URBANA, Ill. (WCIA) — The city got a step closer tonight to getting rid of an ordinance that limits solicitation.
They passed it seven years ago to fight aggressive panhandling. Now, an uptick in lawsuits by civil liberty groups is making city leaders pull back.
We spoke with the Urbana’s mayor, she says people aren’t going to notice any difference. They can handle these types of cases differently, like trespassing, and they haven’t ticketed anyone under this ordinance in years.
But on paper, this aims to please organizations like the ACLU.
“Our chapter is pleased you’re considering the aggressive solicitation ordinance, we feel that it is a first amendment and freedom of speech issue.”
Carol Spindel is the president of Champaign County’s ACLU chapter. The organization is a big reason the City of Urbana is looking to repeal this ordinance.
“We feel the supreme court precedent is against the ordinance and that it would not survive a challenge.”
The ACLU has focused on other cities with similar laws, fighting for them to get rid of the rules or face legal action.
Urbana’s attorney, James Simon says he got a letter from Chicago’s ACLU chapter.
“They contend it violates the first amendment.”
He says they cited several cases, some of which made solid points against them.
“Solicitation for immediate payment of money, sometimes called begging, sometimes called panhandling, there are other names, it’s clearly speech. Courts have found that is protective speech.”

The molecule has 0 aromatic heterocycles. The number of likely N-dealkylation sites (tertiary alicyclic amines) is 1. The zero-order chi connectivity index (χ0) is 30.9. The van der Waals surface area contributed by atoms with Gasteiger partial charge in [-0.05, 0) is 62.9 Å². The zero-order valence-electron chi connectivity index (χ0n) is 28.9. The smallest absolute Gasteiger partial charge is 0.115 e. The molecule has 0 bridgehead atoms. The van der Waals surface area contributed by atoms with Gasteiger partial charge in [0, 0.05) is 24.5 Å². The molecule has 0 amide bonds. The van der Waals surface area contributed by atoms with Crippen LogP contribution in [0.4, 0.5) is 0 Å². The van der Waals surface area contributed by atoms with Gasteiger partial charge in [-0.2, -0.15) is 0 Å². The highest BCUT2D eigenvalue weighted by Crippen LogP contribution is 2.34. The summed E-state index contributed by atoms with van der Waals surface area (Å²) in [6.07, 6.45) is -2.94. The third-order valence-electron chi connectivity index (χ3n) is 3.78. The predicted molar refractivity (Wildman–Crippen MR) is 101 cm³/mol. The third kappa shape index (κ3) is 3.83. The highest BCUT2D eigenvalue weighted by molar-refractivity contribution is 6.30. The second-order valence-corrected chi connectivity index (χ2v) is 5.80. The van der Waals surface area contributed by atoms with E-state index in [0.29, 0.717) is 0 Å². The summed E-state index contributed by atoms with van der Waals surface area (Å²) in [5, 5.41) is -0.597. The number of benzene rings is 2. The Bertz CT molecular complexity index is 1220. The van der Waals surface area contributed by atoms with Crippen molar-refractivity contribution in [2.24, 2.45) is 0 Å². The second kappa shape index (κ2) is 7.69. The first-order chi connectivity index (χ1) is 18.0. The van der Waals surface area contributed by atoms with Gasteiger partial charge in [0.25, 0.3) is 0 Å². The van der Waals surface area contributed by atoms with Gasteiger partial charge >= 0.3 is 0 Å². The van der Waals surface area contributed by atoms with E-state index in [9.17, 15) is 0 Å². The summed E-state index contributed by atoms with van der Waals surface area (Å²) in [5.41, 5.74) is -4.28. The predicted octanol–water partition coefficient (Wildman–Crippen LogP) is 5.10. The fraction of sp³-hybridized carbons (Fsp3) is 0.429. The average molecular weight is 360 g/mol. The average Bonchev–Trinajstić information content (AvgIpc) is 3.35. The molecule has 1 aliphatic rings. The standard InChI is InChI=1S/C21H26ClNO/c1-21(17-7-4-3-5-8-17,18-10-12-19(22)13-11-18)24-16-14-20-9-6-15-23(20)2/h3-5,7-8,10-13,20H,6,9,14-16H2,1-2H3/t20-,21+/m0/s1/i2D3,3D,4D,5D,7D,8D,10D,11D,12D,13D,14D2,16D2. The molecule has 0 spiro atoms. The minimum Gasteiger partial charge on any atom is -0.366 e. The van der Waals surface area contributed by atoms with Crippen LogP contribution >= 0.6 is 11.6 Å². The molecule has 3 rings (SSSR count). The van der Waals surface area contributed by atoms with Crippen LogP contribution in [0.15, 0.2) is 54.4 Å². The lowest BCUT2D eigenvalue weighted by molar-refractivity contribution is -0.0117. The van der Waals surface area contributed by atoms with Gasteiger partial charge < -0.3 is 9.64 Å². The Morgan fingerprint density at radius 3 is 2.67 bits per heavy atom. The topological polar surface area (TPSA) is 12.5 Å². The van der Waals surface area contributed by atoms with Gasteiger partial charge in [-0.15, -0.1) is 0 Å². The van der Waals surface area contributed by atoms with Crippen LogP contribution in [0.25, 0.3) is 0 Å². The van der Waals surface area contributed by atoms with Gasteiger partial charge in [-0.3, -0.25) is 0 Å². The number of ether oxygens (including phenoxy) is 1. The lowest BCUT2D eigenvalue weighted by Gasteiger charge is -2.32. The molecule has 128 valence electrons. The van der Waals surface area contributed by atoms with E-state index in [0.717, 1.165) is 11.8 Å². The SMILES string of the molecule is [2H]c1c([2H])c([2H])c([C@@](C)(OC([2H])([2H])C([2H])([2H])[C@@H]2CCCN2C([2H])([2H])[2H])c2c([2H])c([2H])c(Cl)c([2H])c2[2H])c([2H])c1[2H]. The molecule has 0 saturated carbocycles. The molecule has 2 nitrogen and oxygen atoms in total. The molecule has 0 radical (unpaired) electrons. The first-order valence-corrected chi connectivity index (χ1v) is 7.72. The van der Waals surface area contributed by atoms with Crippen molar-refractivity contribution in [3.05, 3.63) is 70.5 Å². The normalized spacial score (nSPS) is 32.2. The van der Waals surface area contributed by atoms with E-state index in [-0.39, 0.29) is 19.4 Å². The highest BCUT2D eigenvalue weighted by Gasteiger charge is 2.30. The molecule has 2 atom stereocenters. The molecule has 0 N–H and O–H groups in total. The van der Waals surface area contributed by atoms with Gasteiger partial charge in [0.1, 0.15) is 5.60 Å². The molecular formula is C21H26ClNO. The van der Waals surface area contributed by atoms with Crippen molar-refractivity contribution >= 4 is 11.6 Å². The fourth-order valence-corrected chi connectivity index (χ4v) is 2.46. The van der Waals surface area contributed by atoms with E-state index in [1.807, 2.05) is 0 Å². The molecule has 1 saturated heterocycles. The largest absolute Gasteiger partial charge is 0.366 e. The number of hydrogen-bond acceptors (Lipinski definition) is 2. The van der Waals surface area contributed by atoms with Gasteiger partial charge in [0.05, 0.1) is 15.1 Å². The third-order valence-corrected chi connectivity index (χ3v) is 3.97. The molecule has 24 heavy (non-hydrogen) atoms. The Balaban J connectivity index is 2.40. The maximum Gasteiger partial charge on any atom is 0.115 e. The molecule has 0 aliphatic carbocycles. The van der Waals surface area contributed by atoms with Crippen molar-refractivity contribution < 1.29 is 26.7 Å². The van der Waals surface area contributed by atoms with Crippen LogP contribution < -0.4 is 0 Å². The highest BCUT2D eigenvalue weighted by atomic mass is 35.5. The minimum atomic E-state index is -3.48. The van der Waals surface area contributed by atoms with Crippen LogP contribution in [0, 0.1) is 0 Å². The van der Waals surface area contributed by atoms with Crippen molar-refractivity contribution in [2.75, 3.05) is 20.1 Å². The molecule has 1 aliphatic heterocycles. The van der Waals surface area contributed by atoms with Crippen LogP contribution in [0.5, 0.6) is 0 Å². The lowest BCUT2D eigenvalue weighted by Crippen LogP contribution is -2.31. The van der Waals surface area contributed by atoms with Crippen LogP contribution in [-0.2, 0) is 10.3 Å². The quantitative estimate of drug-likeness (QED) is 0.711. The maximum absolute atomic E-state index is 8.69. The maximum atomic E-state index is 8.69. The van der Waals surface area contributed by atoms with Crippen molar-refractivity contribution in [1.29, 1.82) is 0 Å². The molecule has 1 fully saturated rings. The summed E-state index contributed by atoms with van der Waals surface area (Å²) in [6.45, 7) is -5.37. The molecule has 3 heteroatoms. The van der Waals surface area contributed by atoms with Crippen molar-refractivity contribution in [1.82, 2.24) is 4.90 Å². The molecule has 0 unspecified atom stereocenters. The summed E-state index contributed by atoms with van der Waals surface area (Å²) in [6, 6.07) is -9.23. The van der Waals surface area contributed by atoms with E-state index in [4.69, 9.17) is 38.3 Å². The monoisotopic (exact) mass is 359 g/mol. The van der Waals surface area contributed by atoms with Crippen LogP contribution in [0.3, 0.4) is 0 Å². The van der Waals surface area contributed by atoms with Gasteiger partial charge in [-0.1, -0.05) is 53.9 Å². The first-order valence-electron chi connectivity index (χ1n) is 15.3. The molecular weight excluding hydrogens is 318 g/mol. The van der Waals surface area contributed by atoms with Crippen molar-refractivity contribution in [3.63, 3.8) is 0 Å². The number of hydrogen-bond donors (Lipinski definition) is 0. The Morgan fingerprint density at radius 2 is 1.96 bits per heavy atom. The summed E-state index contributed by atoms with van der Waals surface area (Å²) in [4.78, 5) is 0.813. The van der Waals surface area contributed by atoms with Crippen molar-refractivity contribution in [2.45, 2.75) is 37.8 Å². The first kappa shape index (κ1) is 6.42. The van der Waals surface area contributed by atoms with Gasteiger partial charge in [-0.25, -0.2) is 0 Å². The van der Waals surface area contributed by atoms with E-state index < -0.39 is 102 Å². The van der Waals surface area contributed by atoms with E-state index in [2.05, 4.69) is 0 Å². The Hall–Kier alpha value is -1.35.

City leaders say police haven’t ticketed anyone under this ordinance since 2014, and there are other ways to protect the public without having the ordinance in place.
To which Spindel agrees, saying it’s uncharacteristic of the Urbana community.
“We like to think of ourselves as a welcoming and inclusive community, us Urbanans, so we feel we should resist the notion of criminalizing others because they are poor or because they come from outside our community.”
Councilmembers say when this was passed in 2011, it was to tackle a specific problem. It’ll go before the full council next before it’s officially repealed.
The city says a repeal will not significantly impact their ability to address aggressive conduct. That includes unwanted touching, harassment, or abusive speech. They can still ticket people for both trespassing and harassment.